Understanding and Honoring Your Wife, Part 1
Today on the broadcast, FamilyLife President Dennis Rainey talks pointedly to men about understanding and honoring their wives.
About the Guest
Today on the broadcast, FamilyLife President Dennis Rainey talks pointedly to men about understanding and honoring their wives.
Dennis Rainey talks pointedly to men about understanding and honoring their wives.
Understanding and Honoring Your Wife, Part 1
Bob: When was the last time you expressed love and appreciation for your wife? Here is Dennis Rainey.
Dennis: When we take a step back from our wives, one of the things you can almost always put on the top three list are words and terms of endearment, and I sat down and wrote Barbara just a note telling her how much I needed her and how much I appreciated her, and I left it on her computer. And, you know, she didn't say that much about the note when she got back, but it's now been scotch-taped right next to her computer for a month.
Bob: This is FamilyLife Today for Thursday, June 15th. Our host is the president of FamilyLife, Dennis Rainey, and I'm Bob Lepine. One of our assignments as husbands is to nourish and cherish our wives so how are you doing? Stay with us.
And welcome to FamilyLife Today, thanks for joining us. You know, we are about to welcome a new – what you like to call a "grafted-in" son to our family.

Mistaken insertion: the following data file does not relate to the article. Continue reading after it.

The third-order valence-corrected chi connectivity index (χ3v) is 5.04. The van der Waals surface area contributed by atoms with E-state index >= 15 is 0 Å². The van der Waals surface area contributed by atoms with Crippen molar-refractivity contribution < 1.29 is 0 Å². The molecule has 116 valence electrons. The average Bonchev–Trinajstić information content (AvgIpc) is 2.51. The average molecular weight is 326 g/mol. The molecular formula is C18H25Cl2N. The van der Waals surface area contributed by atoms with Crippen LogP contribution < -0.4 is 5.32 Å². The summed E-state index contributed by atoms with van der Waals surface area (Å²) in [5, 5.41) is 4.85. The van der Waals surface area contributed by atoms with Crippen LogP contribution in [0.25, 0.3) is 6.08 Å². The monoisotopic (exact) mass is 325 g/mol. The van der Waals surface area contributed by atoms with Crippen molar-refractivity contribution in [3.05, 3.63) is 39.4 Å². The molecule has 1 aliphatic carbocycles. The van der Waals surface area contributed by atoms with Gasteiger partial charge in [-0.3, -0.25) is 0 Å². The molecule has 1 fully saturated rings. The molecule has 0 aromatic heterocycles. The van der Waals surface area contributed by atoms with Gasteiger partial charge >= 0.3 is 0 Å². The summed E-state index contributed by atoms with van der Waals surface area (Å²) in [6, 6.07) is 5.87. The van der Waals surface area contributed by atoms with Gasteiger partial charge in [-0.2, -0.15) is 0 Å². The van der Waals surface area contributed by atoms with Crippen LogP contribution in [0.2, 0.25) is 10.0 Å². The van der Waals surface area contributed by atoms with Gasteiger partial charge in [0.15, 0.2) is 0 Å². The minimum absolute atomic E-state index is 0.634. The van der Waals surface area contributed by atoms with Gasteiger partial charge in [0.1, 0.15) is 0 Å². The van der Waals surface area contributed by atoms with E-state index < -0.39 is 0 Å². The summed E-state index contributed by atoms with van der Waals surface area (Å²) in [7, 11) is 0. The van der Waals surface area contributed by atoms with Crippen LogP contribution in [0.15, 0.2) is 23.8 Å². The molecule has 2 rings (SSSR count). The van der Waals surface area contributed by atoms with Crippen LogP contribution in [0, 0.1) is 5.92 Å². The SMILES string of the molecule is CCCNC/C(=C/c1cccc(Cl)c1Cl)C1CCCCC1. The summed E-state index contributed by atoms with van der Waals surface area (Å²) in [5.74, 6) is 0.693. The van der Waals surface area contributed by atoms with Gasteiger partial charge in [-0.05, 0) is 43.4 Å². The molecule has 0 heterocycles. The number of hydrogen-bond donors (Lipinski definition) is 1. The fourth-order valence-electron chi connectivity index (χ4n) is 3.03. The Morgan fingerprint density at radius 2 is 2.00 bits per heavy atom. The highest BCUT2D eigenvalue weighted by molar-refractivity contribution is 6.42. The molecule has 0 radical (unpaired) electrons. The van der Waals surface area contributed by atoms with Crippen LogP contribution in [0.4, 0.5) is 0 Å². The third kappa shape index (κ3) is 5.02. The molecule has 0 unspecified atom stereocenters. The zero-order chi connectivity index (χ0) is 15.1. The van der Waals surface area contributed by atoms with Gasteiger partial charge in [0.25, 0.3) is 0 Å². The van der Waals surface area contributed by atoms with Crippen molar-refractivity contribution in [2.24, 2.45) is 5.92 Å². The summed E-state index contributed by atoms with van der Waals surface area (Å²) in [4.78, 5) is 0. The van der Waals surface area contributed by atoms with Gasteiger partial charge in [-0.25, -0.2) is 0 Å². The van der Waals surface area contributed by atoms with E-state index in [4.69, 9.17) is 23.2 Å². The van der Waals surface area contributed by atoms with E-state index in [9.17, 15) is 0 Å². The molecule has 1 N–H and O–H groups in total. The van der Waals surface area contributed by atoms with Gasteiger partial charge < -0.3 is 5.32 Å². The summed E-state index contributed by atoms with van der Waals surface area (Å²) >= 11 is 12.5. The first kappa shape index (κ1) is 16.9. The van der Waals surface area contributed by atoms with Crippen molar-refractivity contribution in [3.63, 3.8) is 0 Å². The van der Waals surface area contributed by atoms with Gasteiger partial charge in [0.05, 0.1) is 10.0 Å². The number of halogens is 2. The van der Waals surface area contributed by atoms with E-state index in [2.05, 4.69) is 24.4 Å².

Dennis: Oh, yeah, that's right. You do have a wedding coming up here this summer.
Bob: We have a wedding that's going to take place, and we'll have a new edition to the extended family when Amy and Jack get married. And I was thinking about your family – you've got everybody married except for one daughter who is still unmarried, right?
Dennis: Laura is two-thirds ready. She's ready, and so is the preacher. She's just looking for a man.
Bob: Actually, I understand that there has been one who has been coming around lately, right? We're not trying to say anything for certain, but …
Dennis: Well, but we're talking here intimately with several hundred thousand of our closest friends, Bob. You know, what you're talking about here is a generation of men, though, who need help in knowing how to love their wives well. And here is where the Scripture is just so profoundly simple yet powerful. 1 Peter 3:7 is only one verse in the Bible that is so crystal clear. It says, "You husbands likewise live with your wives in an understanding way as with a weaker vessel. Since she is a woman and grant her honor as a fellow heir of the grace of life so that your prayers may not be hindered."
Bob, that passage, I believe, contains some gems, some real value for husbands who want to love their wives well. And I was reminded of this in a Bible study that I led back last fall. It was a telephonic Bible study. I've never led one of these before, but you and I did this together. I think I did three sessions, and you did five, and we talked to a group of executives who were from the four corners of the United States and maybe some from Canada, and we talked to them about how to be the spiritual lovers and leaders of their wives and family.
I'll never forget this one project that I gave them. It was almost a second thought, but I said to them at the end of the Bible study, "Guys, I'd like you to go home tonight and ask your wife what her top three needs are." And the feedback I got the following week was revolutionary. It was like here were executives who were all presidents of companies and leaders in business, and we gave them a very simple concept of simply asking each of their wives to write down three of her most important needs right now. Well, for these men that completely unlocked how to properly love their wives.